Probably more widely known for their robot-stacked bricks, Gramazio & Kohler turned their attention to stacking wooden slats last summer for the West Fest Pavilion. All of the wooden pieces of the pavilion were cut and placed by a robot, or at least a robotic arm (see above). Because the length of the wooden pieces doesn’t change, or doesn’t change as much as the curvature of the columns, the slats de-laminate toward the roof, and when lit from within, each of the 16 columns becomes a sort of lantern.
Gramazio & Kohler describe their work as “the direct implementation of material and production logic into the design process, establish[ing] a unique architectural expression and a new aesthetic.” However, their West Fest Pavilion looks (er… looked) more evolutionary than revolutionary; more like the progeny of a gothic arch and the Memphis International Airport. Who knew their baby would look so good?
My friend and Afterzine creator Hamish pointed out these great images by artist Jenny Odell. Jenny’s medium in these images were actually Google Maps, oddly enough. What look like random shapes or abstract dots are actually manmade structures. The image at top is “Approximately 1,376 Grain Silos, Water Towers, and Other Cylindrical-Industrial Buildings”, the image below that are swimming pools, both a large and small, and the last is “195 Yachts, Cargo Ships, Tankers, Barges, Riverboats, Hospital Ships, Cruise Lines, Ferries, Military Ships, and Motorboats”. it’s amazing how great these random images look when thoughtfully placed together.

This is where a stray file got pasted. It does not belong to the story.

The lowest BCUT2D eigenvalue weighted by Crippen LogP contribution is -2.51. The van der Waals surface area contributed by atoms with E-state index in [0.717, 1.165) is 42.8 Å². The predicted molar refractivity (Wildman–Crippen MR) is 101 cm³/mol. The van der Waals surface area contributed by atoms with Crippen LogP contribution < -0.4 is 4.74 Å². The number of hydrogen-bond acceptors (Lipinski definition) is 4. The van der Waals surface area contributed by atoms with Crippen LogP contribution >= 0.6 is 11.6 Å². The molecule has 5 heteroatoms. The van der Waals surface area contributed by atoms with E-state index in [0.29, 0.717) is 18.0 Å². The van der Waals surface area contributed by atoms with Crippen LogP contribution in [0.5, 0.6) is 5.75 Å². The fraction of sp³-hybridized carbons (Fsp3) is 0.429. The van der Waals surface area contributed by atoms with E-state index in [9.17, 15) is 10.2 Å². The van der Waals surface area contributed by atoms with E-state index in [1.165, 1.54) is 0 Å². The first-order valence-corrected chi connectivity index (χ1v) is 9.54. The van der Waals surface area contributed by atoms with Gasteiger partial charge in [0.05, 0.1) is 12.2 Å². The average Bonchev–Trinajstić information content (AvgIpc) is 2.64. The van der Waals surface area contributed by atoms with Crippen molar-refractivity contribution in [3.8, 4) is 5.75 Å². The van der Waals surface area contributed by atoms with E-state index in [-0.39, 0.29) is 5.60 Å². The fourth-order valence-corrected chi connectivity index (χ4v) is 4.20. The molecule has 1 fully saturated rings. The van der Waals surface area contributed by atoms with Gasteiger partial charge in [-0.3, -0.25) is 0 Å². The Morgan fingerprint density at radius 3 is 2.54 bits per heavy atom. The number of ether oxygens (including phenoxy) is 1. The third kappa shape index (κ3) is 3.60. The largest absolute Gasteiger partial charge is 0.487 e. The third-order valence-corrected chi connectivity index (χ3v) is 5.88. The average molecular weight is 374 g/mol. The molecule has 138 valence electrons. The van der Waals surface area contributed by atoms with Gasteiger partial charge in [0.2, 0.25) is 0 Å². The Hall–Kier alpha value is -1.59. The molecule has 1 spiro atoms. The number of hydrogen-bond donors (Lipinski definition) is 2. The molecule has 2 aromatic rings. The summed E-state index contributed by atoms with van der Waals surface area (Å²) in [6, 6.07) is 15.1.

LOFT, ink drawing 102 x 72 cm, modernMantra by Thomas Broomé
submitted by letmeoutofhere
An illustration by Mike Shea laser etched into cardboard by dannyid.
The extremely talented Elroy released the amazing video above about a month ago featuring artists Supakitch and Koralie creating one the most beautiful mural I’ve ever seen. I’m not sure how long this took but it’s amazing how much time, effort, sweat and blood these two put into this mural. As I watched I kept wondering when they were going to finish, but they kept adding on more and more, making the mural larger and more complex as they went. Anyone know where this mural is located? It looks like it’s inside somewhere, it would be a shame if it was every painted over, though I’m glad it’s been fully documented at the very least. Yet again a big thanks to Rikke Luna for the suggestion!
‘buildingunderground’ by eva papamargariti